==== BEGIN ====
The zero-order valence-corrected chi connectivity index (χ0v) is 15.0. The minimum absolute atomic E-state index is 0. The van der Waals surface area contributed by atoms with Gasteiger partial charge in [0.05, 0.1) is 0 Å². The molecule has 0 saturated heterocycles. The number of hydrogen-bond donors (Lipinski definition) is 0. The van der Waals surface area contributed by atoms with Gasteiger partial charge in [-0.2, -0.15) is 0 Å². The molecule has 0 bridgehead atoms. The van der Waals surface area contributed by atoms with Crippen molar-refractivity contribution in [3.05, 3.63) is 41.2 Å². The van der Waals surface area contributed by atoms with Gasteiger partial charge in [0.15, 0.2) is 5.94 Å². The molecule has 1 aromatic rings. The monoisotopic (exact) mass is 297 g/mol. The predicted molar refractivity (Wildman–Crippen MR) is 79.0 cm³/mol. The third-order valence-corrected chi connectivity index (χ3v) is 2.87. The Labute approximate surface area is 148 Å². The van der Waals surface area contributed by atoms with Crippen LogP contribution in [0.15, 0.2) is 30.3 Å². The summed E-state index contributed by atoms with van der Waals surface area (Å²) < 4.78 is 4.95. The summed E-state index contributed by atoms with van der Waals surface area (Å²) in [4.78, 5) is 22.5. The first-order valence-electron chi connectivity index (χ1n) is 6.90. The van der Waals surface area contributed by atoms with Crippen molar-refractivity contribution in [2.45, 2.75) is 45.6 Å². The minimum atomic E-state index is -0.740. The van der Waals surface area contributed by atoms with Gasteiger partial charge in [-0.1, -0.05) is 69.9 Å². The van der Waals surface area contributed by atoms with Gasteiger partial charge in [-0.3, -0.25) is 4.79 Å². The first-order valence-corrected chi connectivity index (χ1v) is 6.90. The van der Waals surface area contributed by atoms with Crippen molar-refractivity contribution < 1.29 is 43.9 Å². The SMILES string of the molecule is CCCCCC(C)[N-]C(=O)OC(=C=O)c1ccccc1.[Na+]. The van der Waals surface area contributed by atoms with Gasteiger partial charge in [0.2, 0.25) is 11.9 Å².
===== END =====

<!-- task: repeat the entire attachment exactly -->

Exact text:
The zero-order valence-corrected chi connectivity index (χ0v) is 15.0. The minimum absolute atomic E-state index is 0. The van der Waals surface area contributed by atoms with Gasteiger partial charge in [0.05, 0.1) is 0 Å². The molecule has 0 saturated heterocycles. The number of hydrogen-bond donors (Lipinski definition) is 0. The van der Waals surface area contributed by atoms with Gasteiger partial charge in [-0.2, -0.15) is 0 Å². The molecule has 0 bridgehead atoms. The van der Waals surface area contributed by atoms with Crippen molar-refractivity contribution in [3.05, 3.63) is 41.2 Å². The van der Waals surface area contributed by atoms with Gasteiger partial charge in [0.15, 0.2) is 5.94 Å². The molecule has 1 aromatic rings. The monoisotopic (exact) mass is 297 g/mol. The predicted molar refractivity (Wildman–Crippen MR) is 79.0 cm³/mol. The third-order valence-corrected chi connectivity index (χ3v) is 2.87. The Labute approximate surface area is 148 Å². The van der Waals surface area contributed by atoms with Crippen LogP contribution in [0.15, 0.2) is 30.3 Å². The summed E-state index contributed by atoms with van der Waals surface area (Å²) < 4.78 is 4.95. The summed E-state index contributed by atoms with van der Waals surface area (Å²) in [4.78, 5) is 22.5. The first-order valence-electron chi connectivity index (χ1n) is 6.90. The van der Waals surface area contributed by atoms with Crippen molar-refractivity contribution in [2.45, 2.75) is 45.6 Å². The minimum atomic E-state index is -0.740. The van der Waals surface area contributed by atoms with Gasteiger partial charge in [-0.1, -0.05) is 69.9 Å². The van der Waals surface area contributed by atoms with Gasteiger partial charge in [-0.3, -0.25) is 4.79 Å². The first-order valence-corrected chi connectivity index (χ1v) is 6.90. The van der Waals surface area contributed by atoms with Crippen molar-refractivity contribution < 1.29 is 43.9 Å². The SMILES string of the molecule is CCCCCC(C)[N-]C(=O)OC(=C=O)c1ccccc1.[Na+]. The van der Waals surface area contributed by atoms with Gasteiger partial charge in [0.2, 0.25) is 11.9 Å².